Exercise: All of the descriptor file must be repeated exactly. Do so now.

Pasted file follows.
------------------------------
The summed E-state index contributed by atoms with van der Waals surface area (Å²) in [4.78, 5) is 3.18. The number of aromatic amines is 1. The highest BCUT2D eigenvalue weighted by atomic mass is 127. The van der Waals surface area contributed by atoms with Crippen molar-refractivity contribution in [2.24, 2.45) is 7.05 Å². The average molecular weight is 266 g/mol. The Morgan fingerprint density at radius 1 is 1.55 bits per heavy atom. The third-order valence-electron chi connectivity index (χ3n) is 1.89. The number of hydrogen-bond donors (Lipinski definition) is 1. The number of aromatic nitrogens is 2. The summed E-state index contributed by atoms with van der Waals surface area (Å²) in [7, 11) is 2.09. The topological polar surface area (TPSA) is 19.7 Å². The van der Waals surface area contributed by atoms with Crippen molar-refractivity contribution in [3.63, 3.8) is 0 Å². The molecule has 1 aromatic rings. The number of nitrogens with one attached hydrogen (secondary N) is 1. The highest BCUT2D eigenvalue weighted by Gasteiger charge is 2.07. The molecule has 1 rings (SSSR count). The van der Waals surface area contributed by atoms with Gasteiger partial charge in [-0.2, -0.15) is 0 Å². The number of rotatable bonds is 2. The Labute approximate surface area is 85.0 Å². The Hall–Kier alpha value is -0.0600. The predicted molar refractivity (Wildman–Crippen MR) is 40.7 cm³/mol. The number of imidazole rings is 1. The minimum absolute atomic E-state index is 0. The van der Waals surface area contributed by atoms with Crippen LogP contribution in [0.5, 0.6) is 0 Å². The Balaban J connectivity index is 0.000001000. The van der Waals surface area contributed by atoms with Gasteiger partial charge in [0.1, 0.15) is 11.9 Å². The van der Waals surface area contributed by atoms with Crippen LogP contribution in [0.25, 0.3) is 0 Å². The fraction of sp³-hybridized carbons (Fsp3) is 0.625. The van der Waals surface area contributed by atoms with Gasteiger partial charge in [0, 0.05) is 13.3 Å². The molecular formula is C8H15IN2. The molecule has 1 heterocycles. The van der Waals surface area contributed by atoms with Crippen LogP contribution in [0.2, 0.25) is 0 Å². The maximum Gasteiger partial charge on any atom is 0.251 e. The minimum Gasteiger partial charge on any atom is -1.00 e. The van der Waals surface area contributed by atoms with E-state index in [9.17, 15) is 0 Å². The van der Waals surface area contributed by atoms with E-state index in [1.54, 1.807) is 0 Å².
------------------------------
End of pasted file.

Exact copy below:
The summed E-state index contributed by atoms with van der Waals surface area (Å²) in [4.78, 5) is 3.18. The number of aromatic amines is 1. The highest BCUT2D eigenvalue weighted by atomic mass is 127. The van der Waals surface area contributed by atoms with Crippen molar-refractivity contribution in [2.24, 2.45) is 7.05 Å². The average molecular weight is 266 g/mol. The Morgan fingerprint density at radius 1 is 1.55 bits per heavy atom. The third-order valence-electron chi connectivity index (χ3n) is 1.89. The number of hydrogen-bond donors (Lipinski definition) is 1. The number of aromatic nitrogens is 2. The summed E-state index contributed by atoms with van der Waals surface area (Å²) in [7, 11) is 2.09. The topological polar surface area (TPSA) is 19.7 Å². The van der Waals surface area contributed by atoms with Crippen molar-refractivity contribution in [3.63, 3.8) is 0 Å². The molecule has 1 aromatic rings. The number of nitrogens with one attached hydrogen (secondary N) is 1. The highest BCUT2D eigenvalue weighted by Gasteiger charge is 2.07. The molecule has 1 rings (SSSR count). The van der Waals surface area contributed by atoms with Gasteiger partial charge in [-0.2, -0.15) is 0 Å². The number of rotatable bonds is 2. The Labute approximate surface area is 85.0 Å². The Hall–Kier alpha value is -0.0600. The predicted molar refractivity (Wildman–Crippen MR) is 40.7 cm³/mol. The number of imidazole rings is 1. The minimum absolute atomic E-state index is 0. The van der Waals surface area contributed by atoms with Crippen LogP contribution in [0.5, 0.6) is 0 Å². The Balaban J connectivity index is 0.000001000. The van der Waals surface area contributed by atoms with Gasteiger partial charge in [0.1, 0.15) is 11.9 Å². The van der Waals surface area contributed by atoms with Crippen LogP contribution in [0.25, 0.3) is 0 Å². The fraction of sp³-hybridized carbons (Fsp3) is 0.625. The van der Waals surface area contributed by atoms with Gasteiger partial charge in [0, 0.05) is 13.3 Å². The molecular formula is C8H15IN2. The molecule has 1 heterocycles. The van der Waals surface area contributed by atoms with Crippen LogP contribution in [0.2, 0.25) is 0 Å². The maximum Gasteiger partial charge on any atom is 0.251 e. The minimum Gasteiger partial charge on any atom is -1.00 e. The van der Waals surface area contributed by atoms with E-state index in [9.17, 15) is 0 Å². The van der Waals surface area contributed by atoms with E-state index in [1.54, 1.807) is 0 Å².